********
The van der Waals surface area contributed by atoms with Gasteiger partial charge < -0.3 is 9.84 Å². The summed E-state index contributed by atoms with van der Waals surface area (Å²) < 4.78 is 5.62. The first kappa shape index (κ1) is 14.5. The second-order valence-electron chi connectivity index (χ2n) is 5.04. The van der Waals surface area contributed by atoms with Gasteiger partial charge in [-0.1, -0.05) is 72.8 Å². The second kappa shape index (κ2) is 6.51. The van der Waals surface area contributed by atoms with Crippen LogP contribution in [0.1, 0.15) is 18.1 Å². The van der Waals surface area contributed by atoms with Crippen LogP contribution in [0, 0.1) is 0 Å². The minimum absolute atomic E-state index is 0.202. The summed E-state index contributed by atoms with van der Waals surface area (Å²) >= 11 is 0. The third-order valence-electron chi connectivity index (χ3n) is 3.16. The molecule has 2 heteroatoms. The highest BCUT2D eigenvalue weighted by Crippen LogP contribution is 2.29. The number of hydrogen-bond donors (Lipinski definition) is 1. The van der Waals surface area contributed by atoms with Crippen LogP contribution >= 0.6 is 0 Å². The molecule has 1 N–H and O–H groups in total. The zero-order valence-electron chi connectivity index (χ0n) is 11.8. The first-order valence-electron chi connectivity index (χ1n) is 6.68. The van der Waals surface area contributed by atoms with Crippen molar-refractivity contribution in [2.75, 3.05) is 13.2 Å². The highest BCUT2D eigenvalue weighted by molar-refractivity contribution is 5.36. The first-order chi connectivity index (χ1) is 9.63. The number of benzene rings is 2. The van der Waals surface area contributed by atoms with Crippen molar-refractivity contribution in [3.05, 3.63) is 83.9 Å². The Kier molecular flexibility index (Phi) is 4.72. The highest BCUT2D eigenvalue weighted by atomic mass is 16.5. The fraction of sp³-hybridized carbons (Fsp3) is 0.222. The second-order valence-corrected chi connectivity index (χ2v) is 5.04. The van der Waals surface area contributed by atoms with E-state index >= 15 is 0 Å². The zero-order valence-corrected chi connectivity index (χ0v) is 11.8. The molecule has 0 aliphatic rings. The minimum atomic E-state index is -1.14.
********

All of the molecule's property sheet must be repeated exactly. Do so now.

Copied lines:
The van der Waals surface area contributed by atoms with Gasteiger partial charge < -0.3 is 9.84 Å². The summed E-state index contributed by atoms with van der Waals surface area (Å²) < 4.78 is 5.62. The first kappa shape index (κ1) is 14.5. The second-order valence-electron chi connectivity index (χ2n) is 5.04. The van der Waals surface area contributed by atoms with Gasteiger partial charge in [-0.1, -0.05) is 72.8 Å². The second kappa shape index (κ2) is 6.51. The van der Waals surface area contributed by atoms with Crippen LogP contribution in [0.1, 0.15) is 18.1 Å². The van der Waals surface area contributed by atoms with Crippen LogP contribution in [0, 0.1) is 0 Å². The minimum absolute atomic E-state index is 0.202. The summed E-state index contributed by atoms with van der Waals surface area (Å²) >= 11 is 0. The third-order valence-electron chi connectivity index (χ3n) is 3.16. The molecule has 2 heteroatoms. The highest BCUT2D eigenvalue weighted by Crippen LogP contribution is 2.29. The number of hydrogen-bond donors (Lipinski definition) is 1. The van der Waals surface area contributed by atoms with Crippen LogP contribution >= 0.6 is 0 Å². The molecule has 1 N–H and O–H groups in total. The zero-order valence-electron chi connectivity index (χ0n) is 11.8. The first-order valence-electron chi connectivity index (χ1n) is 6.68. The van der Waals surface area contributed by atoms with Crippen molar-refractivity contribution in [2.75, 3.05) is 13.2 Å². The highest BCUT2D eigenvalue weighted by molar-refractivity contribution is 5.36. The first-order chi connectivity index (χ1) is 9.63. The number of benzene rings is 2. The van der Waals surface area contributed by atoms with Crippen molar-refractivity contribution in [3.05, 3.63) is 83.9 Å². The Kier molecular flexibility index (Phi) is 4.72. The highest BCUT2D eigenvalue weighted by atomic mass is 16.5. The fraction of sp³-hybridized carbons (Fsp3) is 0.222. The second-order valence-corrected chi connectivity index (χ2v) is 5.04. The van der Waals surface area contributed by atoms with E-state index >= 15 is 0 Å². The zero-order valence-corrected chi connectivity index (χ0v) is 11.8. The molecule has 0 aliphatic rings. The minimum atomic E-state index is -1.14.